Patience Is Not A Right

Oluwafemi Sawyerr
Nov 22, 2019 · 4 min read

A few years ago, in the early days of my interactions with feminists and feminist allies on Twitter, I used to be saddened by situations I thought could have been handled with more patience and tact. Very often I would take my friends to task for taking the aggressive route in their interactions with people of opposing views.

“You’re not going to win anyone over if you’re not willing to help them learn.”

“Anger isn’t going to make the ignorant see reason with your point of view.”

And then the good old “Feminists should be the best people” trope.

“I thought you said you were a feminist, yet here you are insulting this person rather than teaching.”

As you can imagine, I’m writing this post because my thoughts on the matter have changed a fair amount.

Before I drill down, I would like to give some personal context. In a past life I was a teacher. I like to think that part of the reason I was great at my job was because most times (NOT all) I could muster patience even when I wasn’t feeling very patient. I believe this is my natural disposition, and over time I have honed this trait as I have navigated through the plethora of cards life has dealt me. So, for the most part, when I am faced with what I believe is ignorance, my tendency is to first act with the belief that “This is someone whom I can present with facts/truth, and they will listen.” But, as I have had conversations with more women and listened to people of different minority/oppressed groups, I have learnt a few important things. While these lessons apply across almost every “oppressor — oppressed”, I will base most of my conversation around women — men interactions.

Women should be allowed to be bad people.

Expecting people of an oppressed group to be better human beings than people in the oppressive class is hypocritical. It is ridiculous to hold women to higher standards than men just because they are fighting for the right to be equal. If we’re going to keep it a buck, equality also means that they should have the same freedom to be not only mediocre, but even bad. I may say this tongue-in cheek, but the fact remains that too often we try to bring women — as a group — down by the failings of single individuals, while holding men to an entirely different standard. For example, detractors of women in Nigerian politics always cite the examples of the ministers and politicians whose corruption was public knowledge as reasons why women aren’t suitable for public service. What these people never do is mention how if a comparison was made of corruption by men and women in political office, the men FAR outweigh the women. In the sage words of @Cuntosaur

“Not everytime women excellence sometimes women mid.”

Women do not owe you lessons.

While it may have come from a good place, expecting my female friends to be teachers to strangers of opposing (often malevolent) views was at best naïve and at worst wilful ignorance. While there are people on the internet willing to be convinced that their arguments are incorrect, the vast majority of people are not; ESPECIALLY on Twitter where nuance is hardly ever recognized. This is even more apparent when the conversation is between a woman and a man. First off, men react very differently to things being said to them by women. While the onus lies on the oppressor to listen to the voice of the oppressed, it is NOT the job of the oppressed to teach the oppressor about their oppression. Essentially, as men we need to be intentional in our quest to unlearn the misogyny that we have been steeped in as a result of growing up in a patriarchal society. It is the responsibility of men who are further along in the journey of unlearning to engage with my other men to teach those ones willing to learn. (Sidebar: that’s the inspiration for this blog actually)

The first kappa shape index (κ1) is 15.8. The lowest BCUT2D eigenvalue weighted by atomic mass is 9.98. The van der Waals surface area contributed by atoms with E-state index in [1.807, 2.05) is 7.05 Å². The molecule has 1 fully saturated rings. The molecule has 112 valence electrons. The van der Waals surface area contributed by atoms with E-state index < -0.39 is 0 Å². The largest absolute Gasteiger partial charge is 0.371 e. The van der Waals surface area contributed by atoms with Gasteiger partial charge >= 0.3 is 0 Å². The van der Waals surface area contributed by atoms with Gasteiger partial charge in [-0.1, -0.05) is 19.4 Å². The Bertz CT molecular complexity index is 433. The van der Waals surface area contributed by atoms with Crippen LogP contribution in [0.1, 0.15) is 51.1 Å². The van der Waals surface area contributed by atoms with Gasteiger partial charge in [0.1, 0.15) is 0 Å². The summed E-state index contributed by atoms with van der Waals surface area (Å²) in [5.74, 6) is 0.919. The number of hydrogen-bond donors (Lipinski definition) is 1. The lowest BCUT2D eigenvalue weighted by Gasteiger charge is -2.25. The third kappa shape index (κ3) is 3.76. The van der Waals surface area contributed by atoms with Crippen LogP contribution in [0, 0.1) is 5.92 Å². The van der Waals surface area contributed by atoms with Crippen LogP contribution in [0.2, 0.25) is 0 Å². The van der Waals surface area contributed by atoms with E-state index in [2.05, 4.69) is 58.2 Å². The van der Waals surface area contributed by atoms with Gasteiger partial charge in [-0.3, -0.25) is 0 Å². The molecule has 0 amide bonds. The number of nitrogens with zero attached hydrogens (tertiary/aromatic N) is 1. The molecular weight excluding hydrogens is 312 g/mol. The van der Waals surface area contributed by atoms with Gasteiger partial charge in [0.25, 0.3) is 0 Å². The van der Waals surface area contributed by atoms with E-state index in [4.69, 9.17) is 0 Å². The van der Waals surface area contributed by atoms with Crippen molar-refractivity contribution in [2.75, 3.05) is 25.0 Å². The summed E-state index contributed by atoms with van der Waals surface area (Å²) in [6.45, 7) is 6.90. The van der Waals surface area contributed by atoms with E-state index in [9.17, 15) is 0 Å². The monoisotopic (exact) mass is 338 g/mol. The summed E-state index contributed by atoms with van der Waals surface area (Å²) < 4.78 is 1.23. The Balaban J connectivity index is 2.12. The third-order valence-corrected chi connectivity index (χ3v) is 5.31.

Patience is not a right; it is a gift.

While I caveat this point with the fact that I still believe that we should generally be a lot more understanding of the fact that unlearning is a process not an event, I do acknowledge that not everyone will have the patience to help me in my process. And no matter how I feel about that, I must accept it. Women do not owe men a cuddling or even politeness. Politeness is borne of privilege, the oppressed do not have that privilege. If someone was stepping on your neck and you knew the person was doing it with intent, you wouldn’t say to the person “Would you mind removing your foot from my neck?” No. You would do whatever you could to get that shit off your neck. That’s pretty much what it is like when we ask women to be patient with people who are intentionally saying things that justify and promote the oppression of women. So, if you say something ignorant and a stranger on the internet chooses to be patient with you in pointing out said ignorance, be grateful. Be very grateful.

I would like to close this by quoting a person who in his later years exemplified what cordial relations with your oppressor can look like. He had something to say about his life as a revolutionary freedom fighter for his people, something that I feel all men should remember the next time we feel some type of way about women being “aggressive” with us when we’re being obtuse, wilfully or otherwise.

“When a man is denied the right to live the life he believes in, he has no choice but to become an outlaw.” — Nelson Mandela.


Mansplaining, but to men.

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